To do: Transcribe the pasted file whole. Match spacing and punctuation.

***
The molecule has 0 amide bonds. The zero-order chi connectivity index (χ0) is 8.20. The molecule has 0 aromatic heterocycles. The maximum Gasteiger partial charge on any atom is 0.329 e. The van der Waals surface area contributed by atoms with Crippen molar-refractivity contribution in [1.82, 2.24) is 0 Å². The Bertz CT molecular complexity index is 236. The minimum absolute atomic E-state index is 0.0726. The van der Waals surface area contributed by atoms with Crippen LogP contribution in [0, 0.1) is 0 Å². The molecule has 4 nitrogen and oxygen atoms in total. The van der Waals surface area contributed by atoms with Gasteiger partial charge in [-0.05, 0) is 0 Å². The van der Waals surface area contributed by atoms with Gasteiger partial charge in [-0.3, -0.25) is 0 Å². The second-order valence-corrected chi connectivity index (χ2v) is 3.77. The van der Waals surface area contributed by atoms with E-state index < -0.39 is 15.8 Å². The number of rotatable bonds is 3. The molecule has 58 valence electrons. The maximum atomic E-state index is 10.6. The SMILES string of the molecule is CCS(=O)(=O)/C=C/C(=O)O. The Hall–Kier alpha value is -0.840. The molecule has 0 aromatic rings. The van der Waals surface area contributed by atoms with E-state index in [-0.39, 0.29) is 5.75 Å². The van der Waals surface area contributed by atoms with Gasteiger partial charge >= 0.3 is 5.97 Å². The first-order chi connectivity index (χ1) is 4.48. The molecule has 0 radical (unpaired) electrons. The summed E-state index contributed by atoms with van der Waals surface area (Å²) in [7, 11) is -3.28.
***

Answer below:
The molecule has 0 amide bonds. The zero-order chi connectivity index (χ0) is 8.20. The molecule has 0 aromatic heterocycles. The maximum Gasteiger partial charge on any atom is 0.329 e. The van der Waals surface area contributed by atoms with Crippen molar-refractivity contribution in [1.82, 2.24) is 0 Å². The Bertz CT molecular complexity index is 236. The minimum absolute atomic E-state index is 0.0726. The van der Waals surface area contributed by atoms with Crippen LogP contribution in [0, 0.1) is 0 Å². The molecule has 4 nitrogen and oxygen atoms in total. The van der Waals surface area contributed by atoms with Gasteiger partial charge in [-0.05, 0) is 0 Å². The van der Waals surface area contributed by atoms with Gasteiger partial charge in [-0.3, -0.25) is 0 Å². The second-order valence-corrected chi connectivity index (χ2v) is 3.77. The van der Waals surface area contributed by atoms with E-state index < -0.39 is 15.8 Å². The number of rotatable bonds is 3. The molecule has 58 valence electrons. The maximum atomic E-state index is 10.6. The SMILES string of the molecule is CCS(=O)(=O)/C=C/C(=O)O. The Hall–Kier alpha value is -0.840. The molecule has 0 aromatic rings. The van der Waals surface area contributed by atoms with E-state index in [-0.39, 0.29) is 5.75 Å². The van der Waals surface area contributed by atoms with Gasteiger partial charge >= 0.3 is 5.97 Å². The first-order chi connectivity index (χ1) is 4.48. The molecule has 0 radical (unpaired) electrons. The summed E-state index contributed by atoms with van der Waals surface area (Å²) in [7, 11) is -3.28.